It's a fairly massive engineering challenge to keep 400 miles of tubing big enough to contain a Tesla Model 3 at a pressure of 1% (or even 10%) of an atmosphere. I'm not saying it's impossible, but... it's certainly going to be expensive and/or will leak rather a lot requiring substantial energy expenditures just to maintain the vacuum.
I'm personally more bothered about the fact it'll be a horrible traveling experience, but the engineering does seem a little off the wall from where I'm standing.
True, I once got verbal consent to DVR an NFL football game, rather than the express written consent I needed.
Damned game didn't record.
He's trying to fuck up public transportation by proposing "cheap" alternatives that, even if they work, will not be as cheap as he claims, and will on most metrics be horrible.
Maybe he believes in it, I don't know: I do know the CAHSR-killing original Hyperloop proposal was so bad it was impossible to assume it had been written in good faith. Just the fact this "replacement" only served two of the four cities CAHSR is aimed at, wasn't designed to cope with anything like as many passengers, and had end-points 50-100 miles away from the cities they served, was enough to draw that conclusion. That was before getting civil engineers in to dispute the costs.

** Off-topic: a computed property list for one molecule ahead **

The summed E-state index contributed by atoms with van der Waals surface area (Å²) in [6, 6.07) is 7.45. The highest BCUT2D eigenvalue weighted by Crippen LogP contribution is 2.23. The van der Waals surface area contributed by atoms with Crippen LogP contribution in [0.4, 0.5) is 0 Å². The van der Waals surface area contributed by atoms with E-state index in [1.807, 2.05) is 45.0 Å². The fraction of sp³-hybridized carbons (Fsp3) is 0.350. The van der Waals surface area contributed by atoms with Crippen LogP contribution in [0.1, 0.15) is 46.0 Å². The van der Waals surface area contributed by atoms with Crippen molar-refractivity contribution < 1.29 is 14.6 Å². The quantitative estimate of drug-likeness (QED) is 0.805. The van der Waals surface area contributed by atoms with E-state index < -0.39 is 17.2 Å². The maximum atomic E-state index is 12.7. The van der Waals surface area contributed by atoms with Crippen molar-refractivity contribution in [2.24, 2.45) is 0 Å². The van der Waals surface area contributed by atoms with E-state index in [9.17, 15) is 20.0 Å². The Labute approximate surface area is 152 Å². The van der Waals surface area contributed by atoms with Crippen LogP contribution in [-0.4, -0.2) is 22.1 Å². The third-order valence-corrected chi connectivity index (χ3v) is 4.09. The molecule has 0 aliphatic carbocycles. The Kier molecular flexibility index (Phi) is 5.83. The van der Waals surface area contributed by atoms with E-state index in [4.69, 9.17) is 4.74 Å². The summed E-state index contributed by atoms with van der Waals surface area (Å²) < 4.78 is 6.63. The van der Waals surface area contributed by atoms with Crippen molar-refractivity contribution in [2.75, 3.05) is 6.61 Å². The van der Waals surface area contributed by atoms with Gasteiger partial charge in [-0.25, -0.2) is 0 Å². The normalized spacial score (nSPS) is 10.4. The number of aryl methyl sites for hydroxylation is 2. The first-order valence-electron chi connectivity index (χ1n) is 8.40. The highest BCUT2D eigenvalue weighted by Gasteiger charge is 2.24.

So no, I don't give someone credit for merely "trying to do something". They have to be trying to do something worthwhile, not negative for me to support them.
Hundreds of billions? You're forgetting that Musk has found ways to reduce the cost of tunneling from $1B/mile to 25c (and 10c at weekends.) His Hyperloop technology is revolutionary and won't be a barf ride, cramped, and ear splittingly loud so stop saying that - they've proven it works in NV or New Mexico by building a small test track where they totally proved that you can put things in pipes and make them move, which is the same thing yes it is.
This is an amazing technology, one of the variants Musk has been proposing is going to totally end the problems associated with roads and congestion by moving your car right to the centers of major metropolises like Chicago and New York City, which are both famous for having ample space to drive around and park.
Truly a visionary, and he's not just trying to cripple real public transportation projects politically by proposing "cheap", "private" alternatives in order to prop up his car company, so stop saying that.